By Philip Elmer-DeWitt
November 15, 2009

A federal judge rules in Apple’s favor in the Psystar copyright infringement case

Nearly a year and a half after a Miami company called Psystar announced that it was selling “Open Computers” pre-installed with Apple’s (AAPL) Mac OS X Leopard — and 17 months after Apple sued Psystar for copyright infringement — the case has come to its all-but-foregone conclusion: a federal judge in San Francisco ruled Friday in Apple’s favor.

“The material facts are not in dispute,” Apple wrote in its request for summary judgment. “Psystar deliberately copies and modifies Mac OS X without Apple’s permission and in violation of the laws protecting copyright.”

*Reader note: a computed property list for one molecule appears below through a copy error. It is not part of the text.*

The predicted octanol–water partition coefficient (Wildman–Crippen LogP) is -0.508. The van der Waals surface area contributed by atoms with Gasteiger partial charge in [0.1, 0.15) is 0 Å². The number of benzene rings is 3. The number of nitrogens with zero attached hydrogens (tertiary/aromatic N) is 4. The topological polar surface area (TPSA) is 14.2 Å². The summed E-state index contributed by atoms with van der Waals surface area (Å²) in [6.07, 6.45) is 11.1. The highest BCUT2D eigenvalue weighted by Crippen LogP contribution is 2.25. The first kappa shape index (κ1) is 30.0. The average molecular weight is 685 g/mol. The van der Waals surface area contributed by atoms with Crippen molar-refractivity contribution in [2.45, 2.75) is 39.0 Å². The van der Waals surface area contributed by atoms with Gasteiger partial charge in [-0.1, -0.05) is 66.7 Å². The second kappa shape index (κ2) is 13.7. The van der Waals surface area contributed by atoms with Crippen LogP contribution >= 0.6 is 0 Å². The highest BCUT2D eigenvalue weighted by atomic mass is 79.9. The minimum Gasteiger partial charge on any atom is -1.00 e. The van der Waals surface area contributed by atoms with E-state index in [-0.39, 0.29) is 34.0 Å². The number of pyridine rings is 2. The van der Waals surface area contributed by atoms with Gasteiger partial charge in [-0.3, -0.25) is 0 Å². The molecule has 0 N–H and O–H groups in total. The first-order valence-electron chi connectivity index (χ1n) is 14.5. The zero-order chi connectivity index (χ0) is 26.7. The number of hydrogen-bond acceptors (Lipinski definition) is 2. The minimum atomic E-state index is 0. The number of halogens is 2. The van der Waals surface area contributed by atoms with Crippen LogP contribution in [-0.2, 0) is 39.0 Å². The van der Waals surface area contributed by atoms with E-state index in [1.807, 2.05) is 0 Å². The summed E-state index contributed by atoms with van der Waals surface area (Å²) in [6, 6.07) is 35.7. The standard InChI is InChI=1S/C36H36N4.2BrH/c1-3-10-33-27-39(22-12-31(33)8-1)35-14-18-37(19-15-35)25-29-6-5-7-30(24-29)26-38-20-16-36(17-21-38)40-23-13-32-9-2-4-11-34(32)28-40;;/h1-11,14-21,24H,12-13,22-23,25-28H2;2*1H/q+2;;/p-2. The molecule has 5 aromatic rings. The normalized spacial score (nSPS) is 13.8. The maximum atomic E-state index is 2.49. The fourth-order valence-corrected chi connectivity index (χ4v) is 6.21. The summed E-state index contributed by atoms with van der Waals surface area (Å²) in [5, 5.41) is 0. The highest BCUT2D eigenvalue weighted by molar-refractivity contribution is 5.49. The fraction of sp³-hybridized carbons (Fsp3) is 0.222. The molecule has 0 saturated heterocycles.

District Judge William Alsup agreed. At the end of a long preamble, he wrote:

“In sum, Psystar has violated Apple’s exclusive reproduction right, distribution right, and right to create derivative works. Accordingly, Apple’s motion for summary judgment on copyright infringement must be granted.” (PDF.)

And so it went for Apple’s secondary claims of contributory infringement and copyright misuse. Psystar’s motions, meanwhile, were all denied. A hearing to determine remedies is set for Dec. 14.

Apple has several other outstanding claims, including breach of contract, trademark infringement and unfair competition. They could still go to trial, if Psystar has the stomach — and the funds — to persevere.

[Follow Philip Elmer-DeWitt on Twitter @philiped]

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